The linker is a piece of software that combines your code with those other libraries to produce the finished program. The #pragma comment(lib, ...) directive is one of the ways of telling the linker which other libraries your code needs in order to become a complete program.

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This code:

#ifdef WIN32
#pragma comment(lib, "SDL.lib")
#pragma comment(lib, "SDLmain.lib")
#endif

The comment pragma is defined in the MSDN page. The lib argument means basically the same thing as specifying to dynamically link to the specified library:

lib

Places a library-search record in the object file. This comment type must be accompanied by a commentstring parameter containing the name (and possibly the path) of the library that you want the linker to search. The library name follows the default library-search records in the object file; the linker searches for this library just as if you had named it on the command line provided that the library is not specified with /nodefaultlib . You can place multiple library-search records in the same source file; each record appears in the object file in the same order in which it is encountered in the source file.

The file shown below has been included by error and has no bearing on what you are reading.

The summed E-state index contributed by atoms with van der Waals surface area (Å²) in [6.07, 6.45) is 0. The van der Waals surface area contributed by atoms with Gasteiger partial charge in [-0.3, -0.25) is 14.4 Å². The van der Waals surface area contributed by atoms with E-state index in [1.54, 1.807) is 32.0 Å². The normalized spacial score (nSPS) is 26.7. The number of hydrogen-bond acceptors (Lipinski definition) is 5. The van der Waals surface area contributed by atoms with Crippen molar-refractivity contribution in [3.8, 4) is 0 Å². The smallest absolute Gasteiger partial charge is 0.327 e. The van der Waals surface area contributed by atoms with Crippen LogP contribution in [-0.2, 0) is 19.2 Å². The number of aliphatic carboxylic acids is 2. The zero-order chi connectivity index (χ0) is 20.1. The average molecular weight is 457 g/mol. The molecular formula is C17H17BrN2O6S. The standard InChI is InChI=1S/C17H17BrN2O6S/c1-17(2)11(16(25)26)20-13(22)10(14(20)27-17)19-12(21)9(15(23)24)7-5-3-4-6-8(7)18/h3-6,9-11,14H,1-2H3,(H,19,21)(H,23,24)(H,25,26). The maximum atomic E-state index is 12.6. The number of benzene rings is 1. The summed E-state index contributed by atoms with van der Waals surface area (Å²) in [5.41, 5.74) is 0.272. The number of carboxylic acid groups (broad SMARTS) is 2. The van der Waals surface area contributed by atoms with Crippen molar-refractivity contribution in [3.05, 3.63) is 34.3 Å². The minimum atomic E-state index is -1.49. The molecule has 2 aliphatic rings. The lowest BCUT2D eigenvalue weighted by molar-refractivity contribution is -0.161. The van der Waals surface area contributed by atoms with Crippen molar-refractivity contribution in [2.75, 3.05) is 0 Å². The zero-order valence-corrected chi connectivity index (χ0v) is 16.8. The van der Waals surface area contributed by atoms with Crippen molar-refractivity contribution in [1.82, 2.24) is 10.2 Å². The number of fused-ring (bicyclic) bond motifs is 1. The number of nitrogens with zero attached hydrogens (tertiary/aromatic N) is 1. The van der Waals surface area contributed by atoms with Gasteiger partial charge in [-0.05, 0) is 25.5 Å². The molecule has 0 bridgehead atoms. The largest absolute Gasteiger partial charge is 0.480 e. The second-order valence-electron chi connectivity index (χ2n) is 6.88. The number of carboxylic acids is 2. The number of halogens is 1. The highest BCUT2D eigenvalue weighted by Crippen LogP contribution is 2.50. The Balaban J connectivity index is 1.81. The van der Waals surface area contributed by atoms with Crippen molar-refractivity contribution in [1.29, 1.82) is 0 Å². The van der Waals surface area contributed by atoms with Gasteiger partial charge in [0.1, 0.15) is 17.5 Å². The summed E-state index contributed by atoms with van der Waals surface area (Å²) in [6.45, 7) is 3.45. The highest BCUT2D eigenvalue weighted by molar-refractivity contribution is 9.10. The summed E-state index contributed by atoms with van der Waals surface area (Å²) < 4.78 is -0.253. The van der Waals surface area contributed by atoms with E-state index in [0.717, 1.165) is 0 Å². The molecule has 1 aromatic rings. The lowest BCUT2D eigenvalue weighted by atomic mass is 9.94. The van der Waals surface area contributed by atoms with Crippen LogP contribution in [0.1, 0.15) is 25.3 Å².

If the order of the default library and an added library is important, compiling with the /Zl switch will prevent the default library name from being placed in the object module. A second comment pragma then can be used to insert the name of the default library after the added library. The libraries listed with these pragmas will appear in the object module in the same order they are found in the source code.

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#pragma comment(lib, "SDL.lib")

This causes the linker to search for the library SDL.lib while linking. The second #pragma comment does the same for SDLmain.lib.

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adding to what Steffano mentioned...

Basically, the code is checking to see if the SDL lib is available and able to initialize. If not you get the message. If it does initialize, it clears the intiialization through the atexit().